EuroAsia 2017 Day 1: Haemodynamics

What is circulatory failure? (D De Backer)

Consensus on circulatory shock and hemodynamic monitoring. Task force of the European Society of Intensive Care Medicine

Circulatory Shock

The significance of non-sustained hypotension in emergency department patients with sepsis.

Use of venous-to-arterial carbon dioxide tension difference to guide resuscitation therapy in septic shock


Volume status (M Cecconi)

Volume in the system divided into stressed volume (mean circulatory filling pressure, Pms) or unstressed volume.

Pms provides the gradient for filling to the right heart

Dynamic rather than static measures to determine fluid status and responsiveness

The goal is perfusion improvement

Give minimum dose possible for the maximum benefit

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Fluid challenges in intensive care: the FENICE study

Effects of fluid administration on arterial load in septic shock patients.

Passive leg raising predicts fluid responsiveness in the critically ill.

Prognostic value of extravascular lung water in critically ill patients.

Can one size fit all? The fine line between fluid overload and hypovolemia.


Tissue perfusion: from clinical examination to bedside test (JLV)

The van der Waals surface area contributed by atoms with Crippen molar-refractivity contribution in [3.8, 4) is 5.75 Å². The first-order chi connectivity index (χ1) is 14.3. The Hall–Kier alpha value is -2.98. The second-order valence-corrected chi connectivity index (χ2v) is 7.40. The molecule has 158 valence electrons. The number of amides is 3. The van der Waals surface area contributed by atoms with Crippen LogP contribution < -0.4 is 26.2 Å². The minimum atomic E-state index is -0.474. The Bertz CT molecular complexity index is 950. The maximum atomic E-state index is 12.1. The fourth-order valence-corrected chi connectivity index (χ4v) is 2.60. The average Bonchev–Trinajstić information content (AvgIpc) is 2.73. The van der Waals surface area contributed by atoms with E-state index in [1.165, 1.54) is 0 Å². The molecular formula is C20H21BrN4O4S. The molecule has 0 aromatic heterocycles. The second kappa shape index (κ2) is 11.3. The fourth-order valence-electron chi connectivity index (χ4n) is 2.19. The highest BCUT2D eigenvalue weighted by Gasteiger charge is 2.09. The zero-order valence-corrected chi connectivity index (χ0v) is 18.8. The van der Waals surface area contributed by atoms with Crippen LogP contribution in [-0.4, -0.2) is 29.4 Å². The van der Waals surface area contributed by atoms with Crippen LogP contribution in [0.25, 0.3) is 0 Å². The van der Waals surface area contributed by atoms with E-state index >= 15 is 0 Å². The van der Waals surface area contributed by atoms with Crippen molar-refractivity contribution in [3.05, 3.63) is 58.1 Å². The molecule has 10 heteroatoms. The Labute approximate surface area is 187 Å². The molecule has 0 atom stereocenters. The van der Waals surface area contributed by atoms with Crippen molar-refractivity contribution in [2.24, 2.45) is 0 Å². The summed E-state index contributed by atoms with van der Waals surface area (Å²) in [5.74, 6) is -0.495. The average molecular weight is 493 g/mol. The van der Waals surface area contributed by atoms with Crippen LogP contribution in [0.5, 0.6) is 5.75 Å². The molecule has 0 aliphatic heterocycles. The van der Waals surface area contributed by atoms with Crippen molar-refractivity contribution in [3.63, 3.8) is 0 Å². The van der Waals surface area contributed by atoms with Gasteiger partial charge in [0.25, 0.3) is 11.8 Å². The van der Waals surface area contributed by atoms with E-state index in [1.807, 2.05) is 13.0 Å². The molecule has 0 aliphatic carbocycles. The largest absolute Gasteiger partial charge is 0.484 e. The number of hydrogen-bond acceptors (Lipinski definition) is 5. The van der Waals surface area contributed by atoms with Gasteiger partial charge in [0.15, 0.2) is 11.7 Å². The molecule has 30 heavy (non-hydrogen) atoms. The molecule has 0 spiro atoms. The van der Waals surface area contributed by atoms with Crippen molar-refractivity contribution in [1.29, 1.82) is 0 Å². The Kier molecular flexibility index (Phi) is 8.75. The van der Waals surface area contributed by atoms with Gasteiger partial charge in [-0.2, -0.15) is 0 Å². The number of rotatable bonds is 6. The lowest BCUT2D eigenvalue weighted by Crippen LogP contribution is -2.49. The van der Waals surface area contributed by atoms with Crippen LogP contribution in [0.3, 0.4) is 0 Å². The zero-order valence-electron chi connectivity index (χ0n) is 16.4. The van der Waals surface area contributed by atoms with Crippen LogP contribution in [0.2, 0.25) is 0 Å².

Need to combine haemodynamic variables to come to a conclusion

If vasopressors are required, place an arterial line as soon as possible

3 windows to circulation – skin, altered mental status,  decreased urine output

4 phases of fluid therapy – salvage, optimisation, stabilisation, de-escalation (SOSD)

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The value of blood lactate kinetics in critically ill patients: a systematic review.

Four phases of intravenous fluid therapy: a conceptual model

The Future of Critical Care Medicine: Integration and Personalization.

Measure, interpret, apply — the MIA rule in critical care monitoring


Cardiac function: putting the picture together (JL Teboul)

3 components of CVS failure – hypovolaemia, depressed vascular tone, myocardial dysfunction

Stepwise approach

  • Detect presence of shock
  • Measure lactate
  • Optimise microcirculation – adequate MAP (but also Diastolic pressure as it is reflective of tone), DO2 adequate to VO2 (ScvO2)
  • Dynamic variables over static variables – heart-lung interaction techniques e.g. pulse pressure variation or passive leg raise
  • PCO2 gap marker of ‘adequacy’ of systemic venous blood flow to clear CO2 produced at peripheral level

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Early lactate-guided therapy in intensive care unit patients: a multicenter, open-label, randomized controlled trial.

Use of ‘tidal volume challenge’ to improve the reliability of pulse pressure variation

Less invasive hemodynamic monitoring in critically ill patients.

How Do I Integrate Hemodynamic Variables When Managing Septic Shock?

Critical role for echocardiography (D De Backer)

What differs usual echocardiography by intensivists and that of cardiologists?

  • Focused hemodynamic evaluation
  • Repeated exams to evaluate effect of therapies
  • Available by bedside 24/7 without delay

Evaluation of pt with shock

  • Tamponade
  • Hypovolaemic
  • Obstructive shock (RV)
  • Cardiogenic shock (LV)
  • Distributive shock (none of the above)



Focused transthoracic echocardiography during critical care medicine training: curriculum implementation and evaluation of proficiency*.